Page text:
Where was I? The Bandwagon? Oh, heavens, no. Have I mentioned that the Redskins had seven turnovers? "That's almost unheard of in pro football," said Patrick Ramsey. Duh. Five of those seven turnovers came from their quarterbacks, Mark Brunell and Mr. Ramsey, which inclines you to think maybe the Redskins ought to try their other quarterback, Tim "Don't You Wish Your Wife Looked Like My Wife?" Hasselbeck, who at least has plenty of spirit.

Brunell had an interception and a fumble, and later left the game with a pulled hamstring. Brunell is now listed as "day-to-day," which may be the precursor to how Brunell was most recently listed in Jacksonville, which was "year to year." Ramsey had three interceptions, and looked like the Ramsey of last year, which is to say he held the ball until he looked like he was going to be knocked around like a pinata by a horde of charging defenders, then he threw it to the other team. It's hard to make chicken salad out of that. On a lighter note, one of Ramsey's passes was intercepted by a "Gibril Wilson," and I am checking to see if Gibril is any relation to Don Zimmer. And on the same wavelength, one of Portis's fumbles was recovered by an "Osi Umenyiora." And when I asked my editor, Cindy, where he's from, I was told, "Troy State." Ah.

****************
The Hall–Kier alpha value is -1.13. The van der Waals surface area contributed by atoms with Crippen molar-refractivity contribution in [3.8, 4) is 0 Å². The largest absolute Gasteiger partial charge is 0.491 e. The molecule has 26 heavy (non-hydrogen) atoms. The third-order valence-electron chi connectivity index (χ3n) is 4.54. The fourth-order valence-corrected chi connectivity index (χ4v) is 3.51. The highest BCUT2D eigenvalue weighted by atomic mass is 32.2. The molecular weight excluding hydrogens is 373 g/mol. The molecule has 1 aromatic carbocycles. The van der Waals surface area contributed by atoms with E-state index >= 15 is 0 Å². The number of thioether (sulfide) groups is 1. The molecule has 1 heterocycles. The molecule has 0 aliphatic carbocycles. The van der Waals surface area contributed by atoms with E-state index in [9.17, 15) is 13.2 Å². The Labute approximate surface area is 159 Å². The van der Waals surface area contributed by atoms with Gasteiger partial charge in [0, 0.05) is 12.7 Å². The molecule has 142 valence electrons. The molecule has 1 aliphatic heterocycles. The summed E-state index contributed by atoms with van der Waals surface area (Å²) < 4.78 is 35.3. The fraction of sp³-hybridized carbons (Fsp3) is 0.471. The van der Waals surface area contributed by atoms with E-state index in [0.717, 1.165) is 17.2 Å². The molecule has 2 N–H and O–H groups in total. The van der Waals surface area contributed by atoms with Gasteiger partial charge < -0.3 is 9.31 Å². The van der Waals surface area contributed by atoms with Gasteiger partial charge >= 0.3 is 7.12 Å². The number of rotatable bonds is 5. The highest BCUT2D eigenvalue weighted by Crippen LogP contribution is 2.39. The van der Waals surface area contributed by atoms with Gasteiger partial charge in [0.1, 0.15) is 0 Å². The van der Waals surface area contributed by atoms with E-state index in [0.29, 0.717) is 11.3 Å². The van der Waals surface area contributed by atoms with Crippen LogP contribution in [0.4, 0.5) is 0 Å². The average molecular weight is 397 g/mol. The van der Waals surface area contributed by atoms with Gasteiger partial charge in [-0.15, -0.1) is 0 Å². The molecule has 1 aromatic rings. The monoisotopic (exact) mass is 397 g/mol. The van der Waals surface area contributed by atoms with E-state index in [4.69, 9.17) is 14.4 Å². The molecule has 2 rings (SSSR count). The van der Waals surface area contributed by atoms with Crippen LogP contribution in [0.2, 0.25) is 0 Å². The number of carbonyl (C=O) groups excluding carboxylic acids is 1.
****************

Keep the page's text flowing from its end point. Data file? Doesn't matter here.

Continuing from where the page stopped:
So at this point, at 1-1, with two of the weakest teams on the Redskins' schedule behind them (combined record 1-3), there's no point even mentioning The Bandwagon. It's better to leave it alone and concentrate on the next game, Monday night against the Cowboys. Have you seen their quarterback? He's 90-year-old Vinny Testaverde, and he seems to be having a difficult time completing passes of more than five yards in length to anyone on his own team. Vinny had three interceptions Sunday, which would seem to make him an ideal candidate for the Redskins' job. Vinny is joined in the offensive backfield by 70-year-old Eddie George, who spent the exhibition season going one yard and a cloud of dust. The third member of the Cowboys' AARP Brigade is Keyshawn Johnson, who is a sort of human filibuster. They are all coached by the indomitable Tuna, Bill Parcells, who provided one of the great moments of this young season Sunday, when he looked at Keyshawn, who was, as always, babbling animatedly about some terrible injustice that had just befallen him. And Parcells got up in his grill and said to him curtly, "Shut up." At homes around America, millions of lip readers cheered lustily.

One of the reasons I am not writing a Bandwagon column here is because the problem with a Gibbs-Parcells matchup is Parcells. He tends to beat Gibbs. On a head-to-head scale, Parcells is significantly ahead of Gibbs; he's 11-6. On any other scale, however, like a meat scale, Parcells would literally crush Gibbs. Did you see The Tuna on Sunday? He's as big as a porpoise again.

When he first got to Dallas last year, Parcells was notably slim -- for him. Now that belly is once again jiggling straight out of St. Nicholas. You know, you might need a Bandwagon just to carry him.